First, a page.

There are countless possibilities at this mental mapping site. Demonstrate the tool on an interactive whiteboard or projector, and then allow students to try to create their own graphic organizers. Use this site for literature activities, research projects, social studies, or science topics of study. Use this site to create family trees. Have students collaborate together (online) to create group mind maps or review charts before tests on a given subject. Have students organize color-code concepts to show what they understand, wonder, question; map out a story, plotline, or LIFETIME; map out a step-by-step process (life cycle); map a real historical event as a choose-your-own-adventure with alternate endings(?) based on pivotal points; plan a "tour" for a "thought museum." Use this mapping website as an alternative to a traditional test, quiz, or homework assignment in literature or social studies: have students demonstrate their understanding by completing a graphic organizer about the main points. To minimize the number of maps on a free account, have students screenshot or print their results to turn them in. See more ideas in the linked example above!
Grades2 to 12
In the ClassroomYou need to know how to copy/paste. No email registration needed to create. Click Create to get started. Copy/paste text, type into a text box, or paste in the URL of the page you wish to "cloud." Play with options under Layout, Color, and Font menus to change the look. When done, choose to Print, take a screen shot of it in New Window view (PrntScrn on Windows, Command+shift+4 on Mac) or save to public gallery. Once it opens in the gallery view, be sure to copy the URL and keep a record of the exact URL of wordles you save to the Gallery. You will never be able to find them again without it! Use this tool easily in your Bring Your Own Device (BYOD) classroom since all students will be able to access it for free, no matter what device they have.
The public can enter text and create their own Wordles, some of which appear on the home page for "recent" Wordles. Teachers should preview the Gallery and home page immediately before sharing this site with a class. TeachersFirst's review team has not witnessed any objectionable examples. In today's world, a brief lesson or honest discussion on ignoring, clicking out of, or avoiding the inappropriate on the web might be worthwhile, depending on the age and maturity of your students.
This is a terrific visual tool to share on an interactive whiteboard or projector. Paste in a passage or URL for a political speech to visualize the politician's "message." Analyze advertising propaganda by visualizing the language used in TV or print ads. Create wordles of historical texts of inauguration speeches as time capsules of the issues of the day. Use this site as a way to help students see and memorize text, especially visual learners. Use it also when writing poetry or reading passages of great literature to "see" themes and motifs of repeated words and images. Have students paste in their own writing to spot repeated (and monotonous) language when teaching lessons on word choice. Students will be surprised to see what words appear to be dominant. ESL and ELL students will eagerly use this site since word order will no longer be a problem for them. Have students work in groups to create word posters of vocabulary words with related meanings, such as different ways to say "walk" or "said" and decorate your classroom with these visual reminders of the richness of language.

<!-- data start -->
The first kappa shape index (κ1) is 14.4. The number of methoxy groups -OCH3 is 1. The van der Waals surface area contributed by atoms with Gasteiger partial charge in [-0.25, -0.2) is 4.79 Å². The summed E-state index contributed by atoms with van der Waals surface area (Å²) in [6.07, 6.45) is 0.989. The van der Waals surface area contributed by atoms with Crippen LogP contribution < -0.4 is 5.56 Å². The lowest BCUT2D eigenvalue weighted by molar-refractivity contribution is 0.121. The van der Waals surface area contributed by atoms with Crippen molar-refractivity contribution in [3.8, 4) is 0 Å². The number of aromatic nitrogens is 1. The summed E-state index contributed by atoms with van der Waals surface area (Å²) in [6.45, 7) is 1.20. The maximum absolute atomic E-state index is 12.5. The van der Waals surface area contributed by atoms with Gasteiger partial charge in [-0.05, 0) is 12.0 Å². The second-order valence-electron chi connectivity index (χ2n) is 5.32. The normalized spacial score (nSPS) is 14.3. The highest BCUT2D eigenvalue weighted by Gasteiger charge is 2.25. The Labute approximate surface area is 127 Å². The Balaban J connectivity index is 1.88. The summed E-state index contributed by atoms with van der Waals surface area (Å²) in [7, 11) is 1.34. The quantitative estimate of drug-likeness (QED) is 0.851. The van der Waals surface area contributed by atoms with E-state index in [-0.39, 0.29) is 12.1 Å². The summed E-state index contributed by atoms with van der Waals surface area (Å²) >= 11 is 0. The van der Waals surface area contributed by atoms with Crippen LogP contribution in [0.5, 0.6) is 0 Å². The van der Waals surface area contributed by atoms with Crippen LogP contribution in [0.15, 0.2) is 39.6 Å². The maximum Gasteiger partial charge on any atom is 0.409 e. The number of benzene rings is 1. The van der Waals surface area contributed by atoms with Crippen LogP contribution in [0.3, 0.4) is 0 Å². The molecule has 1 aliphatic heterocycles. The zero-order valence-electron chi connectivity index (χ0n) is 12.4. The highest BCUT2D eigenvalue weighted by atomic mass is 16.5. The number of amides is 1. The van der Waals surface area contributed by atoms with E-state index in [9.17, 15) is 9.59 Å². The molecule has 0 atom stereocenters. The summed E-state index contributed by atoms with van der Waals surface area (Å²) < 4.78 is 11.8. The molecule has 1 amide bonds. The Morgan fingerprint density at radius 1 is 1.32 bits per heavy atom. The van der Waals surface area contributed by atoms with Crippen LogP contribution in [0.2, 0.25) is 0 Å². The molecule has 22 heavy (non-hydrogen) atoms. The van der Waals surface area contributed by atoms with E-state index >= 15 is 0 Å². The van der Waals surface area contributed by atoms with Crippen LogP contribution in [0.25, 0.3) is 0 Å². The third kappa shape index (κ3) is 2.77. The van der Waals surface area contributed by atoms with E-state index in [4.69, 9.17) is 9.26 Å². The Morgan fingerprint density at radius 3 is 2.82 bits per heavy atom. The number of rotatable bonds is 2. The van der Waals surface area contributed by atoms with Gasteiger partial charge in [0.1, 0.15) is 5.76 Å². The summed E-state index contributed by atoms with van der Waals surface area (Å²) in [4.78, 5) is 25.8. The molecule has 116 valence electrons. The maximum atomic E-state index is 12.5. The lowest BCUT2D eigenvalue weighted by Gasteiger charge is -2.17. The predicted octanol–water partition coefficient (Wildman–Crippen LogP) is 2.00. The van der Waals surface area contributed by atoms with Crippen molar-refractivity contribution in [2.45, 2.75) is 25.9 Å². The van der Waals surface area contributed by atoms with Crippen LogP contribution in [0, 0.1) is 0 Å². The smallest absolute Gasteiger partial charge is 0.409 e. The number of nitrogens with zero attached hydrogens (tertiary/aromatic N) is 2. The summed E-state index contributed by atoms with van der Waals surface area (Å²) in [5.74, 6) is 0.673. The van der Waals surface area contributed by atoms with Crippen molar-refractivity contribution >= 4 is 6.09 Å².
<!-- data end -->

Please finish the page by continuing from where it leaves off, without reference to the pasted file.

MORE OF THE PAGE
Another idea: use this site during the first week of school. Have students create "Wordles" about themselves and create a "Wordle" bulletin board introducing your students (and yourself). Or use Worlde for a whole-class positive statement as shown in this example. Remember that the most frequently appearing words will appear larger so plan accordingly.
So versatile and easy to use. Needs supervision because of what some people post in the galleries. Kids find it very easy to use. Nice for quick analysis of text (love to use with Shakespeare).Frances, CT, Grades: 6 - 8
Grades2 to 12
In the ClassroomSearch the multitude of webquests that are "ready to go" at this site. If you are looking for a more personal touch, you can create your own webquest for each class, tailored to what you want to cover or want students to research. This site also provides a place to post a personal portfolio of your work (if you choose to include any student work, you must have written permission to do so from the student and his or her parent). You might also want students to create webquests as final products of group research projects. Be sure to provide a meaningful rubric for the essential features.
Grades9 to 12
To use many features of the site, you must create a membership (requires email). There are many "social" features within the site that make it a potential safety issue if all students are allowed to use it on their own. See ideas for handling these concerns below.
tag(s): news (262)
In the ClassroomTry this site as a regular part of your secondary discussions on current events or choose selected "games" that connect with your current curriculum topic. For example, explore stories from African nations as you study world cultures in Africa.